Perspective

FDA approves Raindrop near vision inlay for presbyopia

The U.S. Food and Drug Administration has approved the Raindrop near vision inlay for implantation in the cornea to improve near vision in some patients with presbyopia, the agency announced in a press release.

The Raindrop inlay (ReVision Optics) is the second FDA-approved implantable corneal device for correction of near vision in patients who have not had cataract surgery, and the first device to change the shape of the cornea to correct vision, the release said.

“Given the prevalence of presbyopia and the aging of the baby boomer population, the need for near vision correction will likely rise in the coming years,” William Maisel, MD, MPH, deputy director for science and chief scientist in the FDA’s Center for Devices and Radiological Health, said. “The Raindrop near vision inlay provides a new option for surgical, outpatient treatment of presbyopia.”

In a clinical trial, near vision of 20/40 or better was achieved in 336 of 364 patients (92%) 2 years after implantation, the release said.

The Raindrop inlay is indicated for use in patients aged 41 to 65 years who have not had cataract surgery and are unable to focus clearly on near objects or small print and need reading glasses with +1.50 D to +2.50 D of power but do not need glasses or contact lenses for distance vision.

It is not recommended for patients with severe dry eye, active eye infection or inflammation, keratoconus, abnormal corneal features, certain autoimmune or connective tissue diseases, insufficient corneal thickness, recent herpes infection, uncontrolled glaucoma or uncontrolled diabetes.

Potential complications include glare, halos, foreign body sensation, infection, inflammation, dry eye, epithelial ingrowth and corneal scarring, swelling, thinning or melting.

The U.S. Food and Drug Administration has approved the Raindrop near vision inlay for implantation in the cornea to improve near vision in some patients with presbyopia, the agency announced in a press release.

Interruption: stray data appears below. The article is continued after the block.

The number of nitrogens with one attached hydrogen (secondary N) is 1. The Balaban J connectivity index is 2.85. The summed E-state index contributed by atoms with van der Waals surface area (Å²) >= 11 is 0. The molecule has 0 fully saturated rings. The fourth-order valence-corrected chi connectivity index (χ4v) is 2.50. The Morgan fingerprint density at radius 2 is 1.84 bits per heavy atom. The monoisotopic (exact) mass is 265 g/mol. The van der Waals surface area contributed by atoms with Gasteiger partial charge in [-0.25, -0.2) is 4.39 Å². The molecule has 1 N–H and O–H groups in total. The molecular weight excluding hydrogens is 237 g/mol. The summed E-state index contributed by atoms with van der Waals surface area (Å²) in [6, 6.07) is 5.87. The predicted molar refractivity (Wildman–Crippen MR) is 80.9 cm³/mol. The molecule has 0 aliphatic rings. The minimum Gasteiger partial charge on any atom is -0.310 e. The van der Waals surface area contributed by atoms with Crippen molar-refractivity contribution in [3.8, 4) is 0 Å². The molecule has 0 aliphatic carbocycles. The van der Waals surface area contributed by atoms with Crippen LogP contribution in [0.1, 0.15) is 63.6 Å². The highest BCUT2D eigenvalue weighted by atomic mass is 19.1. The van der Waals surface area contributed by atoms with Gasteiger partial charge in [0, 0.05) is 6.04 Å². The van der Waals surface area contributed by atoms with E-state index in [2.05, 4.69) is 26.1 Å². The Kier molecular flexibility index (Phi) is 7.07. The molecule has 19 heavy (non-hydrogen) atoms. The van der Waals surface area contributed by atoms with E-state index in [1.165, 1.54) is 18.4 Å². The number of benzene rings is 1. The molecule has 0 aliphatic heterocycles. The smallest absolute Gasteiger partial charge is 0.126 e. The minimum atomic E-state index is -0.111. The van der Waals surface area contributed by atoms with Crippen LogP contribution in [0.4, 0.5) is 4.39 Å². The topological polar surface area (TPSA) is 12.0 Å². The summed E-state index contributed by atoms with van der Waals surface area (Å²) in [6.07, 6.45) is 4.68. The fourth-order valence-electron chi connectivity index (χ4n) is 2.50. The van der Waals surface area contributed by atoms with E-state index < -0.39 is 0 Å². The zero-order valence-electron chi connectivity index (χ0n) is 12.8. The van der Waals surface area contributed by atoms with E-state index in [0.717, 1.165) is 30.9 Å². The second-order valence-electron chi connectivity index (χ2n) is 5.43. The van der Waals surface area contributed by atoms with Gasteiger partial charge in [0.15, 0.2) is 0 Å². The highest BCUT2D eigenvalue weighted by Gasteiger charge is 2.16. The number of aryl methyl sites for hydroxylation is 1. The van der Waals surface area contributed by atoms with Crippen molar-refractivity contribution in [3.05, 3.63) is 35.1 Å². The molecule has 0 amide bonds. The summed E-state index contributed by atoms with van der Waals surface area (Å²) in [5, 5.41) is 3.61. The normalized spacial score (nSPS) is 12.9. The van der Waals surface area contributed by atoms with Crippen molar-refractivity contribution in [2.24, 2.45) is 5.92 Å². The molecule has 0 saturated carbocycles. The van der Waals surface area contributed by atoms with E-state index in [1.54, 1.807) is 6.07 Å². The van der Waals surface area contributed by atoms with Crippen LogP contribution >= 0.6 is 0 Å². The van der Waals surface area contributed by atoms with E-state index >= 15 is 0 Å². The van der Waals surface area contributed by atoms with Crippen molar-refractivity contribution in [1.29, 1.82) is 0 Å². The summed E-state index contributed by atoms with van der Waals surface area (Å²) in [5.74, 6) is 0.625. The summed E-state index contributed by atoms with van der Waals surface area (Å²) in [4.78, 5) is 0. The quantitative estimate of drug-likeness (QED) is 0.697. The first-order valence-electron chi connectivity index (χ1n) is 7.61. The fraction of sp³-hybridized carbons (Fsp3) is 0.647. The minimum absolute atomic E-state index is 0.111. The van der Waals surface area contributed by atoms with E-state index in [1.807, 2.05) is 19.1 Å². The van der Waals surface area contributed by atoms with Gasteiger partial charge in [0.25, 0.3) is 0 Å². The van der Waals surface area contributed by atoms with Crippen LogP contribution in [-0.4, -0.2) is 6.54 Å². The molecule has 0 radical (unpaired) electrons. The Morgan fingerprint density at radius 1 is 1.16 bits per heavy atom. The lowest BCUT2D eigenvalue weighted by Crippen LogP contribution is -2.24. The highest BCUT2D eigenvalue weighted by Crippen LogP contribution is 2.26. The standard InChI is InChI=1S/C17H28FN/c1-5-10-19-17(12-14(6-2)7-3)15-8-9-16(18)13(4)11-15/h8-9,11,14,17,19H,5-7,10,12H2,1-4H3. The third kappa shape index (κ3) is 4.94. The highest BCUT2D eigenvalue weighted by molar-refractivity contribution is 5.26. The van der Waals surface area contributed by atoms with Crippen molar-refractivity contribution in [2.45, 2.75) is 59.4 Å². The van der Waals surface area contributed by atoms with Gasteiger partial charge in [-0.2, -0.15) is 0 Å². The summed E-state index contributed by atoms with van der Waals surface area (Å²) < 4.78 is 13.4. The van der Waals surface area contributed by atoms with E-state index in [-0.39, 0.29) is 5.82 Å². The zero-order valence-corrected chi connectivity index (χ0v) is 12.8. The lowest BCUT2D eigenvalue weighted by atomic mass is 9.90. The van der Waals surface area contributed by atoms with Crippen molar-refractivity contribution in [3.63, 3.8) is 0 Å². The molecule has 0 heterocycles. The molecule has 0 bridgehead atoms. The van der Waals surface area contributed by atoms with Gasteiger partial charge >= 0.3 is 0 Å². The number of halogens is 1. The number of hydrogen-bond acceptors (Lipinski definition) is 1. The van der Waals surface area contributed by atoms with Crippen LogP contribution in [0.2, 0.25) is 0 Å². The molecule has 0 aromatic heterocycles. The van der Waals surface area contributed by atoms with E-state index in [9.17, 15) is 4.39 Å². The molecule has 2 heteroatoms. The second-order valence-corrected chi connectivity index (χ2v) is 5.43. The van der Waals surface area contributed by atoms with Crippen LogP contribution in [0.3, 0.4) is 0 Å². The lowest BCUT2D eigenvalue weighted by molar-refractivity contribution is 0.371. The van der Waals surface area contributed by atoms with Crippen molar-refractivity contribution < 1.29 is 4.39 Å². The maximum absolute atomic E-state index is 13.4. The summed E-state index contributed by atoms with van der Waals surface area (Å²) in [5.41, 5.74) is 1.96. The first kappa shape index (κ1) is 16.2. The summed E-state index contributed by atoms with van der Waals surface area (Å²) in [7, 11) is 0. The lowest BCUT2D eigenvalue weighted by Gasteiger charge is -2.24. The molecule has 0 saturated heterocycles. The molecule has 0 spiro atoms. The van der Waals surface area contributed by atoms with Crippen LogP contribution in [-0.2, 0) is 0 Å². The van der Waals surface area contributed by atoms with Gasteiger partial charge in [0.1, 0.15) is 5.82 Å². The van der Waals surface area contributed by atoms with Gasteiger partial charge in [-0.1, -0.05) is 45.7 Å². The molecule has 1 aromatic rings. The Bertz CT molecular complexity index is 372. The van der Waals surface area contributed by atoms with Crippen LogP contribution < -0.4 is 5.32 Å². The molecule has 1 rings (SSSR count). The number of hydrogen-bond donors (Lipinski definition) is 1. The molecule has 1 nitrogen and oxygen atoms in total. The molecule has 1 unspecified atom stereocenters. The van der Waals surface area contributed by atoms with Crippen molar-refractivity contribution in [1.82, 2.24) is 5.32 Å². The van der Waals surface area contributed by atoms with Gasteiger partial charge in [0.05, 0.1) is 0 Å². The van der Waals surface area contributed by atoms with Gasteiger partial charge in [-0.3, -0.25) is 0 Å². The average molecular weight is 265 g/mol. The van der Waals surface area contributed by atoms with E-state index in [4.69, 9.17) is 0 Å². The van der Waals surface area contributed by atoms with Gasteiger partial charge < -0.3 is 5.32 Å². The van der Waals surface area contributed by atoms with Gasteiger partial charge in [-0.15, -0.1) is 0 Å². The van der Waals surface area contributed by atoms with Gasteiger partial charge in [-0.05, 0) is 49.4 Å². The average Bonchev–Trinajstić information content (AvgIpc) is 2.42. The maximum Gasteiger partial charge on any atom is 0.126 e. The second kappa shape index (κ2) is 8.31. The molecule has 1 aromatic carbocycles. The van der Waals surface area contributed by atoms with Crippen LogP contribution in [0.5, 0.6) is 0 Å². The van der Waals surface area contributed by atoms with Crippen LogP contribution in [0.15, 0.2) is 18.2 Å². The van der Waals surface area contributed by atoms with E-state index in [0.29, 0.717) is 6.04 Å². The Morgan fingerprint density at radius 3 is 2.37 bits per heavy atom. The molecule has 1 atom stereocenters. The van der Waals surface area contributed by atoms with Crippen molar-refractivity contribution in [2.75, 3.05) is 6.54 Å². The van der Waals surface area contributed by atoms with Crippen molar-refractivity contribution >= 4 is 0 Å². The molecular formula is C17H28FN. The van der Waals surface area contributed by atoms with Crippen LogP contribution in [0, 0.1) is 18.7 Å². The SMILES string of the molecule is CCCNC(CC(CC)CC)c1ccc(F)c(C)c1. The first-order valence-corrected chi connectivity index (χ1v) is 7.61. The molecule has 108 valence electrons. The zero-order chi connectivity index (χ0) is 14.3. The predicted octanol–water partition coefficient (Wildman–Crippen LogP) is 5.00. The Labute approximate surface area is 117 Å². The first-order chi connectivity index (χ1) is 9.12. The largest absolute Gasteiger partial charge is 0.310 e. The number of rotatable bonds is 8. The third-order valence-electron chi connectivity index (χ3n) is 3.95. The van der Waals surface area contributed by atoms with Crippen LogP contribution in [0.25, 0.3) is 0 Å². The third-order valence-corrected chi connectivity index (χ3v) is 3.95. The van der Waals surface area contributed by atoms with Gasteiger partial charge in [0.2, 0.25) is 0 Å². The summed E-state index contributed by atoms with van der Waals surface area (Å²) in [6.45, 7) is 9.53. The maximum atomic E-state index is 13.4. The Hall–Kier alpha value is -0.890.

The Raindrop inlay (ReVision Optics) is the second FDA-approved implantable corneal device for correction of near vision in patients who have not had cataract surgery, and the first device to change the shape of the cornea to correct vision, the release said.

“Given the prevalence of presbyopia and the aging of the baby boomer population, the need for near vision correction will likely rise in the coming years,” William Maisel, MD, MPH, deputy director for science and chief scientist in the FDA’s Center for Devices and Radiological Health, said. “The Raindrop near vision inlay provides a new option for surgical, outpatient treatment of presbyopia.”

In a clinical trial, near vision of 20/40 or better was achieved in 336 of 364 patients (92%) 2 years after implantation, the release said.

The Raindrop inlay is indicated for use in patients aged 41 to 65 years who have not had cataract surgery and are unable to focus clearly on near objects or small print and need reading glasses with +1.50 D to +2.50 D of power but do not need glasses or contact lenses for distance vision.

It is not recommended for patients with severe dry eye, active eye infection or inflammation, keratoconus, abnormal corneal features, certain autoimmune or connective tissue diseases, insufficient corneal thickness, recent herpes infection, uncontrolled glaucoma or uncontrolled diabetes.

Potential complications include glare, halos, foreign body sensation, infection, inflammation, dry eye, epithelial ingrowth and corneal scarring, swelling, thinning or melting.

    Perspective
    John A. Hovanesian

    John A. Hovanesian

    Approval of the Raindrop near vision inlay is extremely exciting news for both patients and physicians, giving us yet another option for presbyopia correction and underscoring the validity of inlay technologies for emmetropic presbyopic patients, our greatest refractive challenge. These devices really work well. Patients are extremely happy with them. Technology is at its best when it becomes invisible, working for the patient's benefit without any effort. LASIK does this for refractive error, and now we have two approved inlays that provide the same benefit for presbyopia.

    • John A. Hovanesian, MD, FACS
    • OSN Cataract Surgery Section Editor

    Disclosures: Hovanesian reports he is a consultant and investigator for Revision Optics.